Wednesday, September 27, 2006

Password Pandemonium

I hate passwords. There, I said it. I'm a security guy and even I hate them. As a technological society, we should have advanced past the point where we need passwords for everything. But passwords are cheap to implement, the concept is easy to understand, and they work with any existing system that has an input device. For these reasons, they're not going away anytime soon.

So now that we've established the need for them, we might as well learn how to effectively manage and use them. My first password was "qwertyuiop" -- just the top line of letters on the keyboard. It was simple to type, it was easy to remember, and it wasn't a dictionary word. I thought I was doing pretty well coming up with that one. I guess everyone did when they came up with it too. The problem with this password is that it isn't unique (in fact it is fairly common) and it is easy to guess. I don't use that password anymore.

Instead, I use a three-tiered system of passwords. The tiers are based on the type of information contained in the systems. The three types of information that I have are public, private, and secret. Public information is that which is readily available to all, private information is that which I want to keep from all but my friends and people who know me fairly well, and secret information is information that I don't want anyone but myself to know. Other highly respected people use the same system that I do and feel perfectly secure doing it.

The first tier are systems like the Atlanta Journal-Constitution website, the New York Times website, and other systems where I only receive and never give information. Not only that, these sites contain only public information that is available to anyone. Not even my email address is stored there; I used one of the many anonymous email services to register. (I'll cover online anonymity in a later post.) In short, I use a simple, generic password here because it doesn't matter if anyone gets access. In fact, there are places where people register for a login and password then post it so that others don't have to bother.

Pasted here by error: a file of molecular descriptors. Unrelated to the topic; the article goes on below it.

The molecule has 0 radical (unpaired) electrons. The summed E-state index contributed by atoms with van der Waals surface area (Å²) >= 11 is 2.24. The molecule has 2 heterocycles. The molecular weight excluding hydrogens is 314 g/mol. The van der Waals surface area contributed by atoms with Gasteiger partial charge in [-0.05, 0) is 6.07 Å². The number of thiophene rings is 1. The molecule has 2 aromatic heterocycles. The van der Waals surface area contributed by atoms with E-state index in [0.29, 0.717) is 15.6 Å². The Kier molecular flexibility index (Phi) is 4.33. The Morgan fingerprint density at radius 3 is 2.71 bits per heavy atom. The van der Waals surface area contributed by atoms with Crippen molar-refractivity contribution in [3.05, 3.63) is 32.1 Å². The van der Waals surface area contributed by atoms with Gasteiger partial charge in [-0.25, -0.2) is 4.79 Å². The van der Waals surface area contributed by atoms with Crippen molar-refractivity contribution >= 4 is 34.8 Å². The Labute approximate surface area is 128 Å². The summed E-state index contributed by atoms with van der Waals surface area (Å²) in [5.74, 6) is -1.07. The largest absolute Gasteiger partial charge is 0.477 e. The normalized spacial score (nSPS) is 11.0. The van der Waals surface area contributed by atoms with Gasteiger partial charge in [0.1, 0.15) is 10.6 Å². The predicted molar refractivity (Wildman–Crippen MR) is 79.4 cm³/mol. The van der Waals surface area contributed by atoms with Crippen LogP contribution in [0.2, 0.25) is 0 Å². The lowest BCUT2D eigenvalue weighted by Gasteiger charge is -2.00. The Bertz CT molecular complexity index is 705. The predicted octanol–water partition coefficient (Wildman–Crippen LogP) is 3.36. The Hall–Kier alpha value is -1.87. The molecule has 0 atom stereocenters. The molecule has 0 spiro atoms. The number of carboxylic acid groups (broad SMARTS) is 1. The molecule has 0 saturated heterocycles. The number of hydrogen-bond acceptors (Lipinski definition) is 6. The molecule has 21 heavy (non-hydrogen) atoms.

For the second tier, I use a password that is more secure. This one I use for websites where I have some personal information, but only things that my friends, family, and several others already know about me. Things like my name, some pictures, my address and phone number, etc. But I would NOT use this password to protect financial information or any kind of information I wouldn't want anyone to find out about. This password is one that I only change once a year or so. These types of systems are ones that would merely be inconvenient if they were cracked, like an email account I use to chat with friends or online stores that don't store credit card info.

The third type of password I use is usually 20-60 characters long, mixed with numbers, upper and lower case letters, and special characters. These passwords guard systems that protect financial and private information. Systems like my bank account, my online bill-pay for my home utilities, my credit card website, and the email account that I use to get email from all of these systems. Each system has a unique password and each password is changed at least once every 90 days. These are systems where a loss of confidentiality would severely hurt my financials, my reputation, or be difficult to repair.

If all of this sounds extreme, it probably is. You probably won't ever lose personal information or have your identity stolen because someone cracks your password. These days, it is much more likely that the database itself will be broken into or that you'll have a keylogger installed onto your computer. But this is also the type of password system that I use at work, where the stakes are higher. At work, I'm responsible for keeping other people's secret information.